She reminded me of my mother’s obsession with neatness. She didn’t like anything to be out of place – her house, her yard, even her hair. She had a short, pixie cut and had to rush to her hair dresser Helen as soon as she felt the slightest bit of growth changing her neatly coiffed style.

Mom hated litter of all kinds. It just made her blood boil. Shelia said as they walked, Mom picked up all the stray bits of trash she saw along the way, and again, probably used some colorful words to describe the despicable people that would dare leave their garbage on her beautiful streets.

She felt a special kind of ownership of Main Street after working on Main at several places over the years — 224 clothing store, Town & Country home decor store, The Book Mark, and the Chamber of Commerce.

As she would say, it “irritates me right to death when they don’t take care of Main Street.” So, when Shelia and Mom walked on Main, Mom felt compelled to pull weeds, and deadhead flowers, and even leave reminders to water the plants!

She didn’t like seeing a dead plant through the window of one of the stores, so she made up a sign that said, “Please water your indoor plant.” Then, she taped it on the store door.

She told Shelia she was going to bring a little shovel and some gardening tools to clean things up along their walk. Shelia said, “I drew the line there, and said, ‘Sandra, we’re NOT doing that.” Shelia was so glad when Mom finally dropped that idea.

She did, however, make up awards for beautiful yards, and leave them on the porches of homes along their travels. She never missed a beautiful garden, a pretty porch, or a well-trimmed lawn! Even when I went home to visit, she would take me on a walk and make herself right at home showing me someone else’s yard.

I thoroughly enjoyed being wrapped in the warmth of Mom and Shelia’s lifelong friendship, and could only imagine what it must have been like for the two of them to see each other daily and “solve the world’s problems,” as my mom always said.

I called my daughter, Annie when I got home, and told her about my experience. She said, “Mom, we need a Shelia!”

As we talked, we realized we have wonderful friends, but our Shelias look different. Our friends are not always living next door or across the street — especially for 30-year stretches. And, our communications are different — more texting, or communicating through social media instead of walking together five times a week.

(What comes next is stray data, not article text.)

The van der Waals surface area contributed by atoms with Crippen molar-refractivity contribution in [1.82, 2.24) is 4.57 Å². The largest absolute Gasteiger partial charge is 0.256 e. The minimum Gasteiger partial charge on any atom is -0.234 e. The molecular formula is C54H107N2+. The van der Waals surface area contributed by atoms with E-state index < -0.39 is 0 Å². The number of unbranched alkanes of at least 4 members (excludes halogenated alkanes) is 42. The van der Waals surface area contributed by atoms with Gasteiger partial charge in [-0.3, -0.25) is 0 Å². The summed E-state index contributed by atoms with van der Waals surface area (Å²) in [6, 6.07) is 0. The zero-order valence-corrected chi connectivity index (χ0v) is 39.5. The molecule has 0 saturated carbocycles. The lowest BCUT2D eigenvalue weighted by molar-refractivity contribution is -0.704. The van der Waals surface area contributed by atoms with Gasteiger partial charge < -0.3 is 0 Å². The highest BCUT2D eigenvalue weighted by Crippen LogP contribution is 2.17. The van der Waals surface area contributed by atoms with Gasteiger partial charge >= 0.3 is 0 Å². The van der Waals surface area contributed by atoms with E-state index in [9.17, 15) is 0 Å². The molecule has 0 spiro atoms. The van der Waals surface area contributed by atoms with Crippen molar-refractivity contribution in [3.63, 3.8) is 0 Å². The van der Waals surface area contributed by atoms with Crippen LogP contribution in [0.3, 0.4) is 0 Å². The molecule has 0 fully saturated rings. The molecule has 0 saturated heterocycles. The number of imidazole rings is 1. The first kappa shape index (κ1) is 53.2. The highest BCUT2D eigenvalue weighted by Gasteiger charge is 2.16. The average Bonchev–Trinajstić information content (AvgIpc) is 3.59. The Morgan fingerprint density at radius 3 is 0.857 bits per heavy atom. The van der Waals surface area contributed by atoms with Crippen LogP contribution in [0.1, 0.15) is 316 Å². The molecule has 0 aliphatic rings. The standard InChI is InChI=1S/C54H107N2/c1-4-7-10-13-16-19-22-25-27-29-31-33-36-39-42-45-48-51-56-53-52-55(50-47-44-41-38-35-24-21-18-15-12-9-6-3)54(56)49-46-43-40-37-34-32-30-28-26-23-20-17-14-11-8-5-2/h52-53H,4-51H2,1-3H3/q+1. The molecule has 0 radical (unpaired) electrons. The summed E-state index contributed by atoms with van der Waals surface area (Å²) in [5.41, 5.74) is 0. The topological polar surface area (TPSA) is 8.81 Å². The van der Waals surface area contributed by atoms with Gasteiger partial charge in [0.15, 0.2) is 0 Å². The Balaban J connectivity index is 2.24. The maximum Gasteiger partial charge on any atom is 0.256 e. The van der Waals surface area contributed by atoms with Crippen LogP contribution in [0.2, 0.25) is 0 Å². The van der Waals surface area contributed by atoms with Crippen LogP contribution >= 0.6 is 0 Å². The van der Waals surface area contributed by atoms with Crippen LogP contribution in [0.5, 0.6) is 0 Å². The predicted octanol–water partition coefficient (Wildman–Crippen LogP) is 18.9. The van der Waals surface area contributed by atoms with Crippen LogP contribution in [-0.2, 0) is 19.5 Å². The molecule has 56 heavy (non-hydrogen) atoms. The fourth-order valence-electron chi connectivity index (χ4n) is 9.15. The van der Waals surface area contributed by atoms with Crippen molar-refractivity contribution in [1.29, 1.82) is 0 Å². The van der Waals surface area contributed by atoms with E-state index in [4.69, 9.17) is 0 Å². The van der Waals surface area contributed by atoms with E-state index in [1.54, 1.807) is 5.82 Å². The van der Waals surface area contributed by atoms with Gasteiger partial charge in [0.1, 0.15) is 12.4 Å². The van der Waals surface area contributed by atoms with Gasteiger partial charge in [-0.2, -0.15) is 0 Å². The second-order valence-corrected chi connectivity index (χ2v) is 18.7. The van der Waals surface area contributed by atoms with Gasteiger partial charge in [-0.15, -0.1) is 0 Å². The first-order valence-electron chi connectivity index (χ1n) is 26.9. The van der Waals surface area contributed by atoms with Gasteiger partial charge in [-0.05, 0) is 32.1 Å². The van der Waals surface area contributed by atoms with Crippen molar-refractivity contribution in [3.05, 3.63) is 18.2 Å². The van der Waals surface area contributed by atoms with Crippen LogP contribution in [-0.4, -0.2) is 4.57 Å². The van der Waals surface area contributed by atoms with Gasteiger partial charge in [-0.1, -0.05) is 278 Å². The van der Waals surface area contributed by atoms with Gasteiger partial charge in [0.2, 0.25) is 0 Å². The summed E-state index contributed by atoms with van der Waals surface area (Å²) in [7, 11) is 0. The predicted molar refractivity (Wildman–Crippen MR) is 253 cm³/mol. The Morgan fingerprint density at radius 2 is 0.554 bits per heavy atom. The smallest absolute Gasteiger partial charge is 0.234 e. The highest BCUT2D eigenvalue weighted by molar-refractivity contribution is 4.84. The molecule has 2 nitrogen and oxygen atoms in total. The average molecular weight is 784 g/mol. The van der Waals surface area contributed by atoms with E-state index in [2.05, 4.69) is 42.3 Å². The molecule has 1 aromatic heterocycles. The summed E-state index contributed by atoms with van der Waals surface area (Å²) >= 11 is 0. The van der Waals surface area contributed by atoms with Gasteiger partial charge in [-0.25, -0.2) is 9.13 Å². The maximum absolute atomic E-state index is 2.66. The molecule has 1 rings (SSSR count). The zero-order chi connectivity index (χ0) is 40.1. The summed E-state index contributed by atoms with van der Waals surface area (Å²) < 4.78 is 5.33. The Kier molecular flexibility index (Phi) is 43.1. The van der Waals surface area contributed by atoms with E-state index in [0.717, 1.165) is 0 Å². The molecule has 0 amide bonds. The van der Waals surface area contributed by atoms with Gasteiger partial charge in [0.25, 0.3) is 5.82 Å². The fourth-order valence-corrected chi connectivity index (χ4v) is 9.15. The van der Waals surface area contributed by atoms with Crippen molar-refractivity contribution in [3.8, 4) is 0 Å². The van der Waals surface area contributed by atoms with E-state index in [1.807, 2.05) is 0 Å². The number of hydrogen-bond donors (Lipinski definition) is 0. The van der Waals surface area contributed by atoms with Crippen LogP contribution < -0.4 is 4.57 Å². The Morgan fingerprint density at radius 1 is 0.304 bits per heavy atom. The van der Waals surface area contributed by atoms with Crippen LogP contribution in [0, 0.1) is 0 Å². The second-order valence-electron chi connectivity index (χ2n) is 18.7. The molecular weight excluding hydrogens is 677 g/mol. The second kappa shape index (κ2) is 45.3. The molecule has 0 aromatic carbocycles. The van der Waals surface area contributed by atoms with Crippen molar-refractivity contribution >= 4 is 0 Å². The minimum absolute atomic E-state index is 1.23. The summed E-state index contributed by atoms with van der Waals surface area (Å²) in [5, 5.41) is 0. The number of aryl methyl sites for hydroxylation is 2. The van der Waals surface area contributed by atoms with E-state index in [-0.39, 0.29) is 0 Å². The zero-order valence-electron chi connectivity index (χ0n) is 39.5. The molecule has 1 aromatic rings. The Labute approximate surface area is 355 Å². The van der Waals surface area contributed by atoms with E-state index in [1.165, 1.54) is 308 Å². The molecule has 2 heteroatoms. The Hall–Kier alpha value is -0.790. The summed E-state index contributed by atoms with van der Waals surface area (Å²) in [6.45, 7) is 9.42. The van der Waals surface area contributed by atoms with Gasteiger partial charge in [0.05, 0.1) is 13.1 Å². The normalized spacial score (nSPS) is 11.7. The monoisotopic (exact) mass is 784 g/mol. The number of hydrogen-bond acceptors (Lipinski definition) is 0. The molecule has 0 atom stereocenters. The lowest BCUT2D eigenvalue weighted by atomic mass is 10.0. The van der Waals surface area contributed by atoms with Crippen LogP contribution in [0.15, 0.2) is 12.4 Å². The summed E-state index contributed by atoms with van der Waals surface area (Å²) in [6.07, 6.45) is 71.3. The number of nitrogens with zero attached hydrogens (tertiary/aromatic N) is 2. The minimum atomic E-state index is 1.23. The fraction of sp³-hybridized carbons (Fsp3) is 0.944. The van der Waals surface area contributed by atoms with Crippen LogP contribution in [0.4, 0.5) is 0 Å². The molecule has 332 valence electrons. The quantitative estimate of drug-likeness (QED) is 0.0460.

But, we sure envy and admire the Shelia-Sandra 30-year friendship ideal!

When my mom died, Shelia came to her viewing with a flower arrangement inside of a walking shoe. That said it all. It was a simple, beautiful symbol that captured a friendship that covered a lot of miles and a lot of life experiences.

A perfect symbol of a friendship that covered a lot of miles

Jane Fonda said, “Friendship between women is different than friendship between men. We talk about different things. We delve deep. We go under, even if we haven’t seen each other for years… It’s my women friends that keep starch in my spine and without them, I don’t know where I would be. We have to just hang together and help each other.” 

Shelia and my mom were the starch in each other’s spines, and isn’t that a treasured gift?

Who are the friends in your life that put the starch in your spine?

My visit with Shelia reminded me of the friends who have been and still are my “starch.” They may not fit the Sandra-Shelia standard of meeting at the corner at 5:45 ever day for 30 years but they surely have walked the miles with me.

I was reminded of some of my starch-like friends last week — one that talked to me from across the country about the challenges of parenting adult children, and then getting together with a group of cherished friends I met during my freshman year at college. We are all still walking the miles with each other.

So, thank you Shelia for welcoming me into the sacred space of your friendship with my mom, reminding me of her fun personality, strengths, and wisdom; and for reminding me of the value of friends.

Oh, and for teaching me why I was so difficult to raise, I think I get it now…


Jane Fonda’s Three-Act Play

I heard a snippet of a Oprah interview with Jane Fonda that has given me a new perspective on life.